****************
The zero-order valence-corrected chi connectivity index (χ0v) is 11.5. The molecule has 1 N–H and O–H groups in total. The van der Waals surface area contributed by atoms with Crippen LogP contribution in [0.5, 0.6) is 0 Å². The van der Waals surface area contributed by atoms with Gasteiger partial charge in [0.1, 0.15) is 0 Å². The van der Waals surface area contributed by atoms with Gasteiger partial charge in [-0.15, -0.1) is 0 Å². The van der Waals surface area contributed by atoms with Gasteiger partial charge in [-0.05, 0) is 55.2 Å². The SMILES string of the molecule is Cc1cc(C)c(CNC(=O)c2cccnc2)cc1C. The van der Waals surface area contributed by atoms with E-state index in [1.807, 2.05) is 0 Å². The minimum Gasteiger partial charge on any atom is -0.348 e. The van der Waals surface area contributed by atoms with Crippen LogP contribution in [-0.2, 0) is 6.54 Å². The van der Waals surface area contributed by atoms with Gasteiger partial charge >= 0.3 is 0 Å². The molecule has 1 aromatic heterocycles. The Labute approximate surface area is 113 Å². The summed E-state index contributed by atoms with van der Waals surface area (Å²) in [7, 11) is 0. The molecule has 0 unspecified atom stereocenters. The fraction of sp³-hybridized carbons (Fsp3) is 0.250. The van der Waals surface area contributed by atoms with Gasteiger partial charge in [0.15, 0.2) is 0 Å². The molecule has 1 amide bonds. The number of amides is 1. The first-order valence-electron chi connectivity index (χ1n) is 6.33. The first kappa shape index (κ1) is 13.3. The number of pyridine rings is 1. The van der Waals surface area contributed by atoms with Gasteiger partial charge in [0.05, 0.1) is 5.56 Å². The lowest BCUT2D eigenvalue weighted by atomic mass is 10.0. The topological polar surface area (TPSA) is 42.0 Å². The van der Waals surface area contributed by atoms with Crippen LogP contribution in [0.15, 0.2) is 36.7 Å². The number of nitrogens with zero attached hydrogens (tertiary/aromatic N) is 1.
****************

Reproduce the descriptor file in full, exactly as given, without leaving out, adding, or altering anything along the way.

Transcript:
The zero-order valence-corrected chi connectivity index (χ0v) is 11.5. The molecule has 1 N–H and O–H groups in total. The van der Waals surface area contributed by atoms with Crippen LogP contribution in [0.5, 0.6) is 0 Å². The van der Waals surface area contributed by atoms with Gasteiger partial charge in [0.1, 0.15) is 0 Å². The van der Waals surface area contributed by atoms with Gasteiger partial charge in [-0.15, -0.1) is 0 Å². The van der Waals surface area contributed by atoms with Gasteiger partial charge in [-0.05, 0) is 55.2 Å². The SMILES string of the molecule is Cc1cc(C)c(CNC(=O)c2cccnc2)cc1C. The van der Waals surface area contributed by atoms with E-state index in [1.807, 2.05) is 0 Å². The minimum Gasteiger partial charge on any atom is -0.348 e. The van der Waals surface area contributed by atoms with Crippen LogP contribution in [-0.2, 0) is 6.54 Å². The van der Waals surface area contributed by atoms with Gasteiger partial charge >= 0.3 is 0 Å². The molecule has 1 aromatic heterocycles. The Labute approximate surface area is 113 Å². The summed E-state index contributed by atoms with van der Waals surface area (Å²) in [7, 11) is 0. The molecule has 0 unspecified atom stereocenters. The fraction of sp³-hybridized carbons (Fsp3) is 0.250. The van der Waals surface area contributed by atoms with Gasteiger partial charge in [0.15, 0.2) is 0 Å². The molecule has 1 amide bonds. The number of amides is 1. The first-order valence-electron chi connectivity index (χ1n) is 6.33. The first kappa shape index (κ1) is 13.3. The number of pyridine rings is 1. The van der Waals surface area contributed by atoms with Gasteiger partial charge in [0.05, 0.1) is 5.56 Å². The lowest BCUT2D eigenvalue weighted by atomic mass is 10.0. The topological polar surface area (TPSA) is 42.0 Å². The van der Waals surface area contributed by atoms with Crippen LogP contribution in [0.15, 0.2) is 36.7 Å². The number of nitrogens with zero attached hydrogens (tertiary/aromatic N) is 1.